Shawnee Co. Maximizes COVID-19 Dashboard



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TOPEKA, Kan. (WIBW) – Shawnee Co. is back to the maximum number of 24 on its COVID-19 Community Transmission Scorecard.

Shawnee Co. health officials released the update Thursday afternoon, saying they were starting to see an increase in cases after the holidays.

It comes a day after the county saw a record number of cases of the virus reported to the health department, at 233.

The incidence trend index – which was in the “low” area as it was falling last week, was in the “uncontrolled” area in the latest report, with new cases up 43 percent from compared to the previous week.

Health officials say Shawnee Co. recorded 152 new confirmed cases on Thursday alone. The county has also seen 42 residents die from COVID-related illnesses in the past two weeks.

Shawnee Co. also saw an increase in the percentage of tests coming back positive, from 9.9% last week to 12.8% this week. The occupancy rate of hospitals has also fallen to over 90%.

“We’re once again very busy with COVID, it’s not really let go, we felt we’ve reached and we feel like we’re on a plateau right now,” Stormont CEO Vail Health said , Dr Robert Kenagy at the Department of Health Virtual Press Conference.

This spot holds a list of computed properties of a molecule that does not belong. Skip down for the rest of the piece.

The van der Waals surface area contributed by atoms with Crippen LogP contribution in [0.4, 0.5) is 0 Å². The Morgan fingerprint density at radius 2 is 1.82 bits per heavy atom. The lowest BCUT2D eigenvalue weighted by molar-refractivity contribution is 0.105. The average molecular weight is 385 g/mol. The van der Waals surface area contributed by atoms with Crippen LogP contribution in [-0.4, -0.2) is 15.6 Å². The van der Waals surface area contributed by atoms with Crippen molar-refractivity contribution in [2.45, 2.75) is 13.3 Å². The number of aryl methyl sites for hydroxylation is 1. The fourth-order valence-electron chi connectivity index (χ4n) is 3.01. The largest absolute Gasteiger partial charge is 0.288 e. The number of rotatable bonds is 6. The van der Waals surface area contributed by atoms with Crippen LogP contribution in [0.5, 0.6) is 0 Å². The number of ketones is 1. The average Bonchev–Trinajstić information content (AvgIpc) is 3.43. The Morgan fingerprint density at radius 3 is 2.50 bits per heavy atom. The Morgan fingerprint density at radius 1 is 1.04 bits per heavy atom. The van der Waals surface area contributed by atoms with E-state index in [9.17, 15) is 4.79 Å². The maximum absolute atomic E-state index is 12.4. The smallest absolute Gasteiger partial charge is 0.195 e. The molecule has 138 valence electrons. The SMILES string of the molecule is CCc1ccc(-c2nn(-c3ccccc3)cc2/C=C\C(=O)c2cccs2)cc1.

Health officials say 86% of cases in Shawnee Co. had no known source of infection, up from 92% a week earlier, but still in the “uncontrolled” area.

Last week’s overall score was 18.

On the vaccination front, acting health official Dr Dennis Cooley said the county was working to vaccinate healthcare workers and those in the first phase of vaccination groups.

He said that faster vaccine deployment hinges on things like available space, personnel and assurance that no dose of the vaccine will be wasted.

He said as more and more people become eligible, it will be a group effort to make sure everyone gets their fix.

“These will be bigger numbers that we’re going to face, so it’s going to be a type of community-wide action that is going to allow us to introduce the vaccine to these groups,” he said.

Even as availability increases, he said people cannot forget about safety instructions.

“Even if you are vaccinated you still have to use masks, you still have to space out and you still have to wash your hands and whatever we talk to you about,” he said.

On the issue of capturing vaccine administration data, as discussed by state health officials, Steve Anderson, of the University of Kansas campus in Saint Francis, said that the 20 staff vaccine administrators were trained to enter data.

Dr Kenagy said 100% of the vaccine administrators at Stormont Vail are also trained on this.

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